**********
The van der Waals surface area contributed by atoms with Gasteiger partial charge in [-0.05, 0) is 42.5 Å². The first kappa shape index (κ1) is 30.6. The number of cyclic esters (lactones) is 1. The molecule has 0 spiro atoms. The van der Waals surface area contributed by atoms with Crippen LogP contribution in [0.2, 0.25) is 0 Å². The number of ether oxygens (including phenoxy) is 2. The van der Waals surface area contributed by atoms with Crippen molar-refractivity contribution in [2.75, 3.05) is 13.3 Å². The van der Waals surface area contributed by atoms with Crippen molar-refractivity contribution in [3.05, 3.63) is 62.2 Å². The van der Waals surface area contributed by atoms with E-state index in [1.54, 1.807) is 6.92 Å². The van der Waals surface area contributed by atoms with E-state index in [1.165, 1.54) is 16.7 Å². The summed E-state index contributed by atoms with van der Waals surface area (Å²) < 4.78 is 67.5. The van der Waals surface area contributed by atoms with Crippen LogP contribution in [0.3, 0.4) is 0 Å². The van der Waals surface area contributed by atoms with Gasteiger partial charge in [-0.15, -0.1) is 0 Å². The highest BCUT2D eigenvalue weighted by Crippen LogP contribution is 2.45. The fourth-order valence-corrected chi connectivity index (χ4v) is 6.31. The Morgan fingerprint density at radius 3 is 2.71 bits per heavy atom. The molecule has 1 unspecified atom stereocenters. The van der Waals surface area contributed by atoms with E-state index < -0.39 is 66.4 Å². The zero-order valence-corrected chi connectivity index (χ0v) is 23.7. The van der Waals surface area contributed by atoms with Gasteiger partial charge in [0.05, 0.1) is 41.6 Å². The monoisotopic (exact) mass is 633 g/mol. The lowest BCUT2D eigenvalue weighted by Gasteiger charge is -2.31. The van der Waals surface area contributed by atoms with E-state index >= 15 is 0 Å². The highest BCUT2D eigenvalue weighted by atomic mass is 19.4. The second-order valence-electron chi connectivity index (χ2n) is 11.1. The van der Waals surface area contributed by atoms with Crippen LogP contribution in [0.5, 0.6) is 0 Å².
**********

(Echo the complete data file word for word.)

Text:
The van der Waals surface area contributed by atoms with Gasteiger partial charge in [-0.05, 0) is 42.5 Å². The first kappa shape index (κ1) is 30.6. The number of cyclic esters (lactones) is 1. The molecule has 0 spiro atoms. The van der Waals surface area contributed by atoms with Crippen LogP contribution in [0.2, 0.25) is 0 Å². The number of ether oxygens (including phenoxy) is 2. The van der Waals surface area contributed by atoms with Crippen molar-refractivity contribution in [2.75, 3.05) is 13.3 Å². The van der Waals surface area contributed by atoms with Crippen molar-refractivity contribution in [3.05, 3.63) is 62.2 Å². The van der Waals surface area contributed by atoms with E-state index in [1.54, 1.807) is 6.92 Å². The van der Waals surface area contributed by atoms with E-state index in [1.165, 1.54) is 16.7 Å². The summed E-state index contributed by atoms with van der Waals surface area (Å²) < 4.78 is 67.5. The van der Waals surface area contributed by atoms with Crippen LogP contribution in [0.3, 0.4) is 0 Å². The van der Waals surface area contributed by atoms with Gasteiger partial charge in [-0.15, -0.1) is 0 Å². The highest BCUT2D eigenvalue weighted by Crippen LogP contribution is 2.45. The fourth-order valence-corrected chi connectivity index (χ4v) is 6.31. The Morgan fingerprint density at radius 3 is 2.71 bits per heavy atom. The molecule has 1 unspecified atom stereocenters. The van der Waals surface area contributed by atoms with E-state index < -0.39 is 66.4 Å². The zero-order valence-corrected chi connectivity index (χ0v) is 23.7. The van der Waals surface area contributed by atoms with Gasteiger partial charge in [0.05, 0.1) is 41.6 Å². The monoisotopic (exact) mass is 633 g/mol. The lowest BCUT2D eigenvalue weighted by Gasteiger charge is -2.31. The van der Waals surface area contributed by atoms with E-state index >= 15 is 0 Å². The highest BCUT2D eigenvalue weighted by atomic mass is 19.4. The second-order valence-electron chi connectivity index (χ2n) is 11.1. The van der Waals surface area contributed by atoms with Crippen LogP contribution in [0.5, 0.6) is 0 Å².